July 18, 2014 00:00 By Petchanet Pratruangkrai Erich 2,014 Viewed
The Federation of Thai Industries believes that the economic measures it has proposed to the Joint Public Private Committee and the National Council for Peace and Order will help fix underdevelopment in the South and improve the competitiveness of the Kin
Five organisations from the private sector, including the Federation of Thai Industries (FTI), on Wednesday discussed with the Joint Public Private Committee (JPPC) and proposed 14 economic measures to stimulate the economy and improve the country’s competitiveness.
Some of the suggestions have been approved by junta chief General Prayuth Chan-ocha, who presided over the meeting.
FTI chairman Supant Mongkolsuthree said the organisations successfully proposed extending the special development zone in the deep South by three years, especially for soft-loan projects, where Bt18.8 billion had already been used out of the budget of Bt25 billion.
It is hoped the measure will help fix underdevelopment in the region.
The special development zone is due to end on December 31.
"The measure will help with the development of the three provinces and four districts in the southern border areas via the continuous development of logistics and basic soft infrastructure, and it will increase confidence in terms of the state’s effort to lower the problem in the South border areas," he said.
The JPPC approved the time extension and ordered the Office of the National Economic and Social Development Board, the Ministry of Finance, the Ministry of Labour, and the Board of Investment to consider all the details and effects of the extension and deliver their results to the NCPO before the end of the month.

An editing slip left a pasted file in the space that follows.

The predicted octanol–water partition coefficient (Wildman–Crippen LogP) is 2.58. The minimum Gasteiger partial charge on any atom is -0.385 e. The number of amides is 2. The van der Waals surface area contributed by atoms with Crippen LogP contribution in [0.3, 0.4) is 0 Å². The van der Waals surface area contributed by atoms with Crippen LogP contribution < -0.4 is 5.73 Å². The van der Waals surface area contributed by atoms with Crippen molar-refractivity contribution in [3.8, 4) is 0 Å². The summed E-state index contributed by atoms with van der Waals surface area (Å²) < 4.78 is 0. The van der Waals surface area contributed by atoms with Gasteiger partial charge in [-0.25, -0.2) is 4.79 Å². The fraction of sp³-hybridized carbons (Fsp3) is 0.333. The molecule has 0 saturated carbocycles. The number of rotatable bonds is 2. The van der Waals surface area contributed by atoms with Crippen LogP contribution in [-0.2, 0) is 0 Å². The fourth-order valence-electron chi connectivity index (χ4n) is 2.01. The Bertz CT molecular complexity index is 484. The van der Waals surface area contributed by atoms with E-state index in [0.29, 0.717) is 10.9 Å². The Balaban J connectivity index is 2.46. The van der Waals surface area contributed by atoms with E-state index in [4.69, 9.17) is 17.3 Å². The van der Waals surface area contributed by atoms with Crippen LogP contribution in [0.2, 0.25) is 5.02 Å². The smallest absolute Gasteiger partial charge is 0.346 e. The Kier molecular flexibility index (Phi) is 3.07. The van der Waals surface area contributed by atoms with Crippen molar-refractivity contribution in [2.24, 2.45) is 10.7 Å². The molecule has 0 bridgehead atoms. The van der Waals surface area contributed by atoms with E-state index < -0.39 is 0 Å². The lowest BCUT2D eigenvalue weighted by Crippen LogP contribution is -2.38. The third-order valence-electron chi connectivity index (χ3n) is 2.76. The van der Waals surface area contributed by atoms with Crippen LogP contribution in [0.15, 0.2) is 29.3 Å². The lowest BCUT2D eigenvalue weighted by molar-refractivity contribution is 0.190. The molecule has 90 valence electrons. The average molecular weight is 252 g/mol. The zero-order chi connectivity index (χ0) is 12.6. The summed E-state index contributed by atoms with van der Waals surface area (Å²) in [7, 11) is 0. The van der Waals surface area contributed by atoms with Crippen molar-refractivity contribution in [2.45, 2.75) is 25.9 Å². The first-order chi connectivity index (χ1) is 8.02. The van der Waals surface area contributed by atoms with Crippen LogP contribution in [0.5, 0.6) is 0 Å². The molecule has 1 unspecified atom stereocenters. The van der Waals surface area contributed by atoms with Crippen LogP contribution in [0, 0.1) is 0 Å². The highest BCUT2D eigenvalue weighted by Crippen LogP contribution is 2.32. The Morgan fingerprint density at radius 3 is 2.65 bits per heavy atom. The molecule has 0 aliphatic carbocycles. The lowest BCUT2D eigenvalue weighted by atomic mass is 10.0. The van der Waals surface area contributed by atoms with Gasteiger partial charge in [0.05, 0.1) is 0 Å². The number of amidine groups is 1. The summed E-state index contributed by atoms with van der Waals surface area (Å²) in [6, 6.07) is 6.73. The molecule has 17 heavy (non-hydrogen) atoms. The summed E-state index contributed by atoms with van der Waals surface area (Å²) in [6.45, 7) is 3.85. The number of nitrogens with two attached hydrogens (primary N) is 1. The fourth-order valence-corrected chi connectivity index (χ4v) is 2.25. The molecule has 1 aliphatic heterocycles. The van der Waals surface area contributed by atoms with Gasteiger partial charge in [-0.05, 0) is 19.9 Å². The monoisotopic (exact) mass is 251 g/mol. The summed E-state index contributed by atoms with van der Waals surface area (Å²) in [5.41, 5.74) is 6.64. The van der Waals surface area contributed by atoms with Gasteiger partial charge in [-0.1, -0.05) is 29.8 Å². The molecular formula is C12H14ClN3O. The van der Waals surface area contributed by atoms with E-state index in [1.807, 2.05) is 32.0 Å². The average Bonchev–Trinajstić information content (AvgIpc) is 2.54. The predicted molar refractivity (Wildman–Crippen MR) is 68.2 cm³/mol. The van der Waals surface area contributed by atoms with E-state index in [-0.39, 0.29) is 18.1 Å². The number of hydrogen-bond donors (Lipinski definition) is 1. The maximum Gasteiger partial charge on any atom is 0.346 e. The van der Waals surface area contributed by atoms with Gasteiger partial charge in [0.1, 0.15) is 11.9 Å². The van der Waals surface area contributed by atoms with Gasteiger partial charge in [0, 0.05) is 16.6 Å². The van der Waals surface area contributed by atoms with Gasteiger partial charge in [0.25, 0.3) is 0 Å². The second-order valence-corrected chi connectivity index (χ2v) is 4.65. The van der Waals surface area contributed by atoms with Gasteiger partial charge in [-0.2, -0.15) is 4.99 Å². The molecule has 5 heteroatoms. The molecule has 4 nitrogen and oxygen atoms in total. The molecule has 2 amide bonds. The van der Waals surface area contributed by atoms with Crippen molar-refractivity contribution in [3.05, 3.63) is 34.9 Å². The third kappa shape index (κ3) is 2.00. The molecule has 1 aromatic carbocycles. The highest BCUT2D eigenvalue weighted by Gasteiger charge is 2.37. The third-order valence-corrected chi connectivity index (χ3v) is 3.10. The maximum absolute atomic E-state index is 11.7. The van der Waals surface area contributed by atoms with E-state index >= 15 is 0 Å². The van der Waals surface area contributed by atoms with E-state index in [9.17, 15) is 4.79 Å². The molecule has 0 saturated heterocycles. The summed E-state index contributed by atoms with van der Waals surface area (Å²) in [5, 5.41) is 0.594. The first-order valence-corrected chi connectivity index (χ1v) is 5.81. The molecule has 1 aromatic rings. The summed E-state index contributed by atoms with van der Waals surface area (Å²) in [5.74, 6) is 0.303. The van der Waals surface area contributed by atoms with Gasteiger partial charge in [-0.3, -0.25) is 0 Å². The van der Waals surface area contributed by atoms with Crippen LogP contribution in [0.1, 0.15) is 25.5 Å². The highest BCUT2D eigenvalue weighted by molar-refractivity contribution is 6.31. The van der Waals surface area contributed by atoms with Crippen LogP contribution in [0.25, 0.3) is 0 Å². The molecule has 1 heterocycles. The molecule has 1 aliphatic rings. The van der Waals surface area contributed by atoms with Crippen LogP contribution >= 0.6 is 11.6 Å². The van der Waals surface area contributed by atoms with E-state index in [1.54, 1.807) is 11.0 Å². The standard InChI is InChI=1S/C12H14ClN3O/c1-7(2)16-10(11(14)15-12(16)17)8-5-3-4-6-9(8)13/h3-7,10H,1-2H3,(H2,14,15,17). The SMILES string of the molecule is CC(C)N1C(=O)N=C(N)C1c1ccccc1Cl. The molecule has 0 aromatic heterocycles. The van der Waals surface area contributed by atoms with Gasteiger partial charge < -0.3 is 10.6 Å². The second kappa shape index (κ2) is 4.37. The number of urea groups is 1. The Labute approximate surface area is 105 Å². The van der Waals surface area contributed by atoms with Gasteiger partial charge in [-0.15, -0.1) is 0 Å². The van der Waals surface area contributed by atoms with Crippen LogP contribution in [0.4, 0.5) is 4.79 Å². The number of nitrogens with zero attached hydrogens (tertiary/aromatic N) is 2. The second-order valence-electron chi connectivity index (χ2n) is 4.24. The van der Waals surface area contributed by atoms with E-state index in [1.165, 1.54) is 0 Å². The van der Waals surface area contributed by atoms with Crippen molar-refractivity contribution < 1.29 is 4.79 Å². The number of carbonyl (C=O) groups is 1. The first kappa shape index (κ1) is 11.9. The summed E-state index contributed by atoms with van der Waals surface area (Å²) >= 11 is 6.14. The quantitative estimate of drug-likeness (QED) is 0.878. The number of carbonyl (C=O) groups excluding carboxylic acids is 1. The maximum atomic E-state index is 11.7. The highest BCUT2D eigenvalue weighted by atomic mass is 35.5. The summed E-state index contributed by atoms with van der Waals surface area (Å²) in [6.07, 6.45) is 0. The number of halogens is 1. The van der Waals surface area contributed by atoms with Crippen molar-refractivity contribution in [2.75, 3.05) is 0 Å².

Other measures proposed by the FTI, such as the approval of the second phase of the Bt500-million innovation coupon project, which is designed to improve the competitiveness of SMEs, have also been approved by the JPPC.
Supant believes that the coupon project can help improve one of the most important aspects for SMEs – innovation.
He said it was expected the project would help improve the competitiveness of up to 500 SMEs by an average maximum of around Bt1 million per operator and it was expected to produce around 150 new products this year.
FTI vice chairman Vallop Vitanakorn said the approval of the innovation budget for SMEs would help them lower the cost of developing new products in terms of research and testing.
He said the coupon project was an ongoing FTI endeavour that aimed to increase SME competitiveness in conjunction with the proposal to increase the Credit Guarantee Corporation’s role in providing loan guarantees for SMEs from 18-50 per cent.
Supant said there was a need to improve laws that governed trading and investment activities, as some of them were an obstacle for development and business competitiveness.
He welcomed the NCPO’s decision to revise around 139 bills concerning the issue.
He said the private sector wanted to be a part of the revision of the law that directly governed trade and investment activities and the request was well received by the NCPO.
Pramoth Vanichanont, an adviser to the chamber's rice strategy working committee and the Thai Rice Farmers Association, expects that the NCPO will come up with a long-term policy and strategy to develop the rice industry in the long run and, in the short term solve the rice-price issue for farmers. He said the junta needed to outline a clear policy on the rice industry by not allowing any political party to create its own policy, with the government only having the duty of following up on long-term development plans.
This would result in the industry being free from a political agenda.
He said that along with developing the rice trading through the Agriculture Future Exchanges of Thailand, the NCPO needed to listen to opinions from all involved parties to develop rice farming and trading sustainably.